If anyone is asking themselves this question, I can understand your concerns about being with someone who suffers from depression.
It can be challenging being with someone who suffers from depression. You have to witness someone you care about struggle and there may not be much you can do to change it. This brings about feelings of helplessness.
Also, sometimes people may feel their partner being depressed causes them to be more depressed. It’s like it rubs off on them.
Some people take it personally and feel unloved or undesirable because their depressed partner is just not that animated.
However, my main questions would be “do you at least feel that your partner is making attempts to manage or overcome the depression”. And, is this person open to communicating about ways to navigate the relationship while struggling with depression?
People come with all sorts of problems. Depression is challenging, but it could easily be something else.
When you are getting to know someone or when you are in a relationship, there has be some level of acceptance, empathy, and understanding of that person and their issues.
Remember, you never know what someone else is willing to walk away from when dealing with you.
Deciding to continue dating someone or to be long-term partners with them, you have to accept that depression is something that they struggle with and you will do your best to support them.
Nevertheless, I understand that in some cases some people with depression refuse to try and manage their symptoms. They may try to deal with in some self-destructive ways. It’s understandable that a person can only put up with negative behaviors for so long.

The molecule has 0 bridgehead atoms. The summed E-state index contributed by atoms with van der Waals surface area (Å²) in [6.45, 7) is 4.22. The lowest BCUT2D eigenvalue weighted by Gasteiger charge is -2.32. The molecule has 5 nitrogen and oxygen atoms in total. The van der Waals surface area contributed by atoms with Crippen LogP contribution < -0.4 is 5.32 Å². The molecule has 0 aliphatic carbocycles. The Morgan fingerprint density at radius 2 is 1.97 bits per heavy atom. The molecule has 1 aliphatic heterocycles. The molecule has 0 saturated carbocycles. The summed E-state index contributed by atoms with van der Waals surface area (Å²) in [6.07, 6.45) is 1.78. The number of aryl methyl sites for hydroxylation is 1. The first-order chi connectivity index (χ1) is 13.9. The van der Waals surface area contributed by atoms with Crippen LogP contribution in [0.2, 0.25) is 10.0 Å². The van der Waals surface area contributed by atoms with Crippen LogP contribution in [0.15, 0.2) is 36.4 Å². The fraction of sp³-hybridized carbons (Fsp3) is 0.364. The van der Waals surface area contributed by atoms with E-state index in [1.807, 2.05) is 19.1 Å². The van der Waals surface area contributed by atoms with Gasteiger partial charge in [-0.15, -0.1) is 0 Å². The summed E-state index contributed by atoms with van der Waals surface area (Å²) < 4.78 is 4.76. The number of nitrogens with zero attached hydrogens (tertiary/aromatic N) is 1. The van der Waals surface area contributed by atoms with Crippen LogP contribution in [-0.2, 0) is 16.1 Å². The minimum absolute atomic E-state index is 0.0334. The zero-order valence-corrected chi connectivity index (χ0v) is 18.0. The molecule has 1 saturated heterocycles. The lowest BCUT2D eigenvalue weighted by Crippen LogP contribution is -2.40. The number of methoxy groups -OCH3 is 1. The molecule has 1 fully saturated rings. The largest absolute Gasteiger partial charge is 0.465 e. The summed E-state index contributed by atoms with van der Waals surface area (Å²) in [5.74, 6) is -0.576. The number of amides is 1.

You do have to set your boundaries and encourage communication. Let that person know what you expect from them and what you are willing to tolerate in the relationship.
For instance, people who are depressed have the tendency to push people away due to being socially withdrawn. Come to some sort of compromise. Talk about what it means for them to socially withdraw, how much time they need, and what you are expected to do at that time. Get some clarity about how to navigate the relationship without causes further issues and unhappiness.
But as long as a person with depression is working towards better mental health, and display healthy relationship skills, why should they not have the opportunity to love?
Do you have any tips for having managing a healthy relationship with someone who suffers from depression? Comment Below! It might be useful to someone else. Happy Dating!
2 thoughts on “Should you date someone with depression?”
Thank you for your post. I do find that when 2 people get together who both struggle with depression, it is a serious challenge! I have a long history of trauma and suffer with PTSD coupled with bouts of generalized anxiety and depression. My husband also struggles with depression. His looks different from mine, as he tends to act out and I act in. But there’s the problem for me…his acting out causes such a strain on my internal resources that I often “buckle under the weight” and fall into a depression myself. Even when I am coping well, I worry about becoming overwhelmed by the strain of our relationship. He is a good man and, when not depressed, a great partner. He is working on it and things have been improving, but the strain of it does wear me down.
Thanks for sharing your experience! I understand your situation. I’ve been there too in my life. I think just being able to recognize what’s your stuff and what’s your partner stuff helps you best protect yourself from what isn’t yours. It’s hard when you are in a relationship because you tend to take on your partner’s emotions as well. It’s like you trigger each other. Just remember that when he is going through his stuff, just remind yourself that he is struggling and you do not have to take on his emotions. You can still show your support to him and give tender loving care to yourself at the same time! Learning to protect yourself is not selfish and it may also help to maintain the relationship. It’s definitely a continuous effort and you may still have difficult days, but you can build more coping strategies to help you manage and continue to have a wonderful relationship. Thank you for sharing. It’s appreciated. Love and Peace!